Is My Company Culture Toxic?

This may be a tough answer for an HR person, a boss, or a manager when contemplating an employee’s behavior. Do you have a toxic company culture? Is the employee receiving fair treatment from senior management or from his employer? Do you have harassment cases in the office? Before eliminating an employee, it is necessary for you to take a look at company culture. You could be in the blind of your company’s own culture, which could be bad at the employee level. So the best strategy would be to get an objective view of your company and figure out why your employee became so disgruntled, complacent or non-performing.

Why is the Employee Underperforming?

There are plenty of cases where once excellent employees become negative and underperforms. They may have marital problems, health issues both mental or physical, a tragedy, a family problem or anything else that may have had an impact on the employee. Of course, it’s not your concern about the employee’s problems - don’t we all have problems? But it helps to know what they are going through so you may not make a decision without looking at it from all angles. If for example, you let the employee go, where else can they work? Can they find a suitable career after this? These questions may sound idealistic as you shouldn't really be bothered, but you don’t want to unnecessarily or unintentionally ruin someone’s life because you could not train them to do their jobs better.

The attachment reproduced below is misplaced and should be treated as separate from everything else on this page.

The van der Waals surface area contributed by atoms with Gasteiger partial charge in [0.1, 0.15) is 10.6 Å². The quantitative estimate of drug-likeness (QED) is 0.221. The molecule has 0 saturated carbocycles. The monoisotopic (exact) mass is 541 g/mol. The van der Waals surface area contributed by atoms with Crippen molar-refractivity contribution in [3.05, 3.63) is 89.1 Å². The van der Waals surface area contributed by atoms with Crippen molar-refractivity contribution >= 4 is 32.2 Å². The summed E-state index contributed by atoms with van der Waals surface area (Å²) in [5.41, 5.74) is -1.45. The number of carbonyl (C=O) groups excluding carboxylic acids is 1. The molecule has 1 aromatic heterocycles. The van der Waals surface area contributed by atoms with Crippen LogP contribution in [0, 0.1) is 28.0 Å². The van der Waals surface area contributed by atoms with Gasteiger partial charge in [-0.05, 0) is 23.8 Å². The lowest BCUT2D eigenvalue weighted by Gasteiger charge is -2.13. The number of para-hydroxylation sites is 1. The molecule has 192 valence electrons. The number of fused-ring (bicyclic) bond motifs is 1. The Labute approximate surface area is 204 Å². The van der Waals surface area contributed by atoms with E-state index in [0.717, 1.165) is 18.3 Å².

Have You Taken a Look at it from All Angles?

You can go through the various steps of firing an employee and figuring out if you’ve looked at every angle and made the right decision. Did you find out if there are any legal repercussions? Did you go through the various aspects of discrimination and try to figure out any loopholes? Did you try to find out enough information about the employee and what problems they are facing at work? And lastly, do you have enough evidence to let an employee go.

Arguably, you may not be able to go through each of the question in detail, but it would be best if you were able to get the basics because it would be very difficult to let an employee go without substantial information. Unlike the past, employees today are well aware of their rights and are not afraid to practice it as needed. You would not want to land in legal trouble if you don’t do your homework. So if you are planning to let an employee go and have a tough decision to make, these questions will help you do it right.

Jose Leon
Verified writer